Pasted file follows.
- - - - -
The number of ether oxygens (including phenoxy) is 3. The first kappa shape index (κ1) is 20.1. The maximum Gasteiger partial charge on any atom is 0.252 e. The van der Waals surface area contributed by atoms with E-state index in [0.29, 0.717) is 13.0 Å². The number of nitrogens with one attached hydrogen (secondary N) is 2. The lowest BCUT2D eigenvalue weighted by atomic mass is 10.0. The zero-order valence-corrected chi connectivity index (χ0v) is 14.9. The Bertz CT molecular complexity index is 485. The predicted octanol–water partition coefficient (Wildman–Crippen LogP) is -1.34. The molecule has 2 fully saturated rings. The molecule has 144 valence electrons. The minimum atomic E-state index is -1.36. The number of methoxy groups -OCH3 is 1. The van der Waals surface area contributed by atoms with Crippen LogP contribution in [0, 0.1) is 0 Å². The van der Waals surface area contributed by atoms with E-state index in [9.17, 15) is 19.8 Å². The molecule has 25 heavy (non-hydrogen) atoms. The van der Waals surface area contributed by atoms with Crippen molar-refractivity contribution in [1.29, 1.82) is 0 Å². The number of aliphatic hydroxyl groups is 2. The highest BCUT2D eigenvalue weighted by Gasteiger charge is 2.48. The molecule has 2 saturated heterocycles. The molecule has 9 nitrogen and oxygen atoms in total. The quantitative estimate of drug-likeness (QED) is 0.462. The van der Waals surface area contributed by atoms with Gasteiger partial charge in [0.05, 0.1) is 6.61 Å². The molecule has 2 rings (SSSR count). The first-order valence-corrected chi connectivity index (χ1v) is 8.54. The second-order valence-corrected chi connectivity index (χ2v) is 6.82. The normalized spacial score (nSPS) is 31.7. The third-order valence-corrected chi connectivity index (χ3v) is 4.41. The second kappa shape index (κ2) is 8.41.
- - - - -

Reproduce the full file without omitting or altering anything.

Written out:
The number of ether oxygens (including phenoxy) is 3. The first kappa shape index (κ1) is 20.1. The maximum Gasteiger partial charge on any atom is 0.252 e. The van der Waals surface area contributed by atoms with E-state index in [0.29, 0.717) is 13.0 Å². The number of nitrogens with one attached hydrogen (secondary N) is 2. The lowest BCUT2D eigenvalue weighted by atomic mass is 10.0. The zero-order valence-corrected chi connectivity index (χ0v) is 14.9. The Bertz CT molecular complexity index is 485. The predicted octanol–water partition coefficient (Wildman–Crippen LogP) is -1.34. The molecule has 2 fully saturated rings. The molecule has 144 valence electrons. The minimum atomic E-state index is -1.36. The number of methoxy groups -OCH3 is 1. The van der Waals surface area contributed by atoms with Crippen LogP contribution in [0, 0.1) is 0 Å². The van der Waals surface area contributed by atoms with E-state index in [9.17, 15) is 19.8 Å². The molecule has 25 heavy (non-hydrogen) atoms. The van der Waals surface area contributed by atoms with Crippen molar-refractivity contribution in [1.29, 1.82) is 0 Å². The number of aliphatic hydroxyl groups is 2. The highest BCUT2D eigenvalue weighted by Gasteiger charge is 2.48. The molecule has 2 saturated heterocycles. The molecule has 9 nitrogen and oxygen atoms in total. The quantitative estimate of drug-likeness (QED) is 0.462. The van der Waals surface area contributed by atoms with Gasteiger partial charge in [0.05, 0.1) is 6.61 Å². The molecule has 2 rings (SSSR count). The first-order valence-corrected chi connectivity index (χ1v) is 8.54. The second-order valence-corrected chi connectivity index (χ2v) is 6.82. The normalized spacial score (nSPS) is 31.7. The third-order valence-corrected chi connectivity index (χ3v) is 4.41. The second kappa shape index (κ2) is 8.41.